Annotation: The Collaboration to AdoptUSKids is a service of the Children's Bureau, U.S. Department of Health and Human Services, which provides a resource center on adoption and foster care in the United States and a national photo listing service for children awaiting adoption. The Web site provides links to information on special needs adoption, a glossary of adoption terms, parent and professional materials, and an online Clubhouse for adopted children. Partners in the collaboration include the Adoption Exchange Association, Child Welfare League of America, Northwest Adoption Exchange, Adoption Exchange Education Center, Holt International Children's Services, and the University of Texas School of Social Work and the Center for Social Work Research.

Web Site: http://www.adoptuskids.org

Keywords: Adoptive parents, Adoption, . Collaboration, Children, Foster care, Foster parents, Information sources, Public service announcements

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Concerned United Birthparents (CUB)

Annotation: Concerned United Birthparents (CUB) is a national organization that works to open birth records for adoptees and their birthparents, develop alternatives to the current adoption system, and assist members in coping with ongoing problems related to adoption separation. Members include birthparents and others who support adoption reform. CUB publishes a newsletter and sponsors conferences and has information for consumers on its Web site. It has local branches in nine cities in seven states.

Web Site: http://www.cubirthparents.org

Keywords: Adoption, Adoptive parents, , Biological parents

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Evan B. Donaldson Adoption Institute

Annotation: The Evan B. Donaldson Adoption Institute, founded in 1996, is a national not-for-profit organization devoted to improving adoption policy and practice, improving the quality of information about adoption, and enhancing the understanding and perception of adoption. The institute conducts surveys, publishes reports and other publicattions, and provides a database of adoption literature and an e-mail newsletter.

Web Site: http://www.adoptioninstitute.org

Keywords: Adoption, Adopted children, Adoptive parents, Biological parents, Foster care

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Fostering Connections Resource Center

Annotation: The Fostering Connections Resource Center provides information, training, and tools to further implementation of the Fostering Connections to Success and Increasing Adoptions Act of 2008. The Web site features email alerts and newsletters, as well as tools, analyses and research related both specifically to the law and also to the relevant topics contained within the law, including adoption, education, health, kinship/guardianship, older youth, tribal issues, and training.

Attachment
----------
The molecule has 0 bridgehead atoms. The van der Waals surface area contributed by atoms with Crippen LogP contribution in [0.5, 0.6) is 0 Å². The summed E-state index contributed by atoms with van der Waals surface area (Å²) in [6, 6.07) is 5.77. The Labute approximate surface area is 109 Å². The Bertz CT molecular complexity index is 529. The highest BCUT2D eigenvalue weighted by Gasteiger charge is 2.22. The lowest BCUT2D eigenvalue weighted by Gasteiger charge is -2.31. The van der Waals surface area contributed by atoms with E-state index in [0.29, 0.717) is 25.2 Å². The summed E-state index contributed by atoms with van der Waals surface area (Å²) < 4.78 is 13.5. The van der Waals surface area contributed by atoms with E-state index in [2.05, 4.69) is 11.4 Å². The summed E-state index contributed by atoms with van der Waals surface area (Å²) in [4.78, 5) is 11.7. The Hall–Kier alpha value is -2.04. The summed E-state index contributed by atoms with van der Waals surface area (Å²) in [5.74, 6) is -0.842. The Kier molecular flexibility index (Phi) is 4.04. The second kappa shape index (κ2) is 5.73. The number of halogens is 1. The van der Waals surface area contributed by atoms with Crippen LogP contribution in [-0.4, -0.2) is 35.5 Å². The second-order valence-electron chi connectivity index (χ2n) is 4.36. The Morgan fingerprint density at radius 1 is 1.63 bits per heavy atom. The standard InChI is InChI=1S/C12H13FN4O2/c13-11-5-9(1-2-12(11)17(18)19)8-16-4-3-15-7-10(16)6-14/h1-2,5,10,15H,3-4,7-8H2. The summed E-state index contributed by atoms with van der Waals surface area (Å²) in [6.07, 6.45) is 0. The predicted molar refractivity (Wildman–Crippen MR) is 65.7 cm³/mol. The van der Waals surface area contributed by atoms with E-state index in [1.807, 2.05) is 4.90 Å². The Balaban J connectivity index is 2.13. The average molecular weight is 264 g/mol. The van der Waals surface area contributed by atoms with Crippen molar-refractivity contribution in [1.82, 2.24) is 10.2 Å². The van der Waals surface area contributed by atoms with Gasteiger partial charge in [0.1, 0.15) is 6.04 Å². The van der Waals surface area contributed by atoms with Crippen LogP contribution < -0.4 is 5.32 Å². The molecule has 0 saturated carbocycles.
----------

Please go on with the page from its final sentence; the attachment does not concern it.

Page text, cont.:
Web Site: http://www.fosteringconnections.org

Keywords: Adoption, Family centered services, Foster care, Foster children, Foster parents, Information dissemination, Resource centers

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Healthy Foster Care America

Annotation: Healthy Foster Care America (HFCA) is an initiative of the American Academy of Pediatrics and its partners to improve the health and well-being outcomes of children and adolescents in foster care. Partners have included representatives from child welfare, family practice, social work, nursing, government, the legislative and judicial fields, child psychiatry and psychology, education, advocacy organizations, alumni, and families. HFCA partners encourage collaboration among the various disciplines working with children and adolescents in foster care in an effort to develop a collaborative action plan to improve the health and well-being of these children. The Web site provides information for professionals and families on health issues and needs, health care systems, data, policy statements, and adovcacy.

Web Site: http://www.aap.org/fostercare

Keywords: Adolescent health, Child care, Child health, Child protective services, Child welfare, Foster care, Foster children, Foster parents

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Jewish Children's Adoption Network (JCAN)

Annotation: Jewish Children's Adoption Network works to find Jewish adoptive homes for Jewish children, primarily those with special needs. No-fee services include helping a birth family parent a child, locating resources for help with personal problems or coping with a child's limitations, helping an adoptive family find resources for adoption or parenting, helping families negotiate adoption subsidies, and helping biological and adoptive triad members in getting a search started. Services to consumers include referrals, publications, and reference information. Oral information can be provided in Hebrew or Yiddish. JCAN publishes a newsletter and sponsors training seminars.